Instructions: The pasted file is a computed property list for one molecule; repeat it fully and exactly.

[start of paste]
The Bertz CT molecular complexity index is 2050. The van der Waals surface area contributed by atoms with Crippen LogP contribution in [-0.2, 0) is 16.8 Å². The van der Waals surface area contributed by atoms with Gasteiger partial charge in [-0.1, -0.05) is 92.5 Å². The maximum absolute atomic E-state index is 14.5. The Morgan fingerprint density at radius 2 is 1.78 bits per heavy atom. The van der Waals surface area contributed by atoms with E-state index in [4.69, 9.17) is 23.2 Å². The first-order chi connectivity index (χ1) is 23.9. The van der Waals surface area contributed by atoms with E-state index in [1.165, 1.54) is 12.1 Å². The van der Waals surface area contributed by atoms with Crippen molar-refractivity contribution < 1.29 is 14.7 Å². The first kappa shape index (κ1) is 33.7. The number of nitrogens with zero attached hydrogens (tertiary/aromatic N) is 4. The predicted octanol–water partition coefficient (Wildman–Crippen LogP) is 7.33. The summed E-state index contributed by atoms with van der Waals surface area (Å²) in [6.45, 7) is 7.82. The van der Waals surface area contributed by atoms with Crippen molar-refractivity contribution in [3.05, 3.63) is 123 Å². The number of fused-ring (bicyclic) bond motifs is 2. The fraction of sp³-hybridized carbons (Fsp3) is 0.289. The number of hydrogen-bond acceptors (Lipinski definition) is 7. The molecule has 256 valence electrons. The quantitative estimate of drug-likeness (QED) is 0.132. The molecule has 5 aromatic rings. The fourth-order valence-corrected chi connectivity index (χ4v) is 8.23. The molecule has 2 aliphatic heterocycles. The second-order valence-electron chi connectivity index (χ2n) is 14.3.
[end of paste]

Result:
The Bertz CT molecular complexity index is 2050. The van der Waals surface area contributed by atoms with Crippen LogP contribution in [-0.2, 0) is 16.8 Å². The van der Waals surface area contributed by atoms with Gasteiger partial charge in [-0.1, -0.05) is 92.5 Å². The maximum absolute atomic E-state index is 14.5. The Morgan fingerprint density at radius 2 is 1.78 bits per heavy atom. The van der Waals surface area contributed by atoms with E-state index in [4.69, 9.17) is 23.2 Å². The first-order chi connectivity index (χ1) is 23.9. The van der Waals surface area contributed by atoms with E-state index in [1.165, 1.54) is 12.1 Å². The van der Waals surface area contributed by atoms with Crippen molar-refractivity contribution < 1.29 is 14.7 Å². The first kappa shape index (κ1) is 33.7. The number of nitrogens with zero attached hydrogens (tertiary/aromatic N) is 4. The predicted octanol–water partition coefficient (Wildman–Crippen LogP) is 7.33. The summed E-state index contributed by atoms with van der Waals surface area (Å²) in [6.45, 7) is 7.82. The van der Waals surface area contributed by atoms with Crippen molar-refractivity contribution in [3.05, 3.63) is 123 Å². The number of fused-ring (bicyclic) bond motifs is 2. The fraction of sp³-hybridized carbons (Fsp3) is 0.289. The number of hydrogen-bond acceptors (Lipinski definition) is 7. The molecule has 256 valence electrons. The quantitative estimate of drug-likeness (QED) is 0.132. The molecule has 5 aromatic rings. The fourth-order valence-corrected chi connectivity index (χ4v) is 8.23. The molecule has 2 aliphatic heterocycles. The second-order valence-electron chi connectivity index (χ2n) is 14.3.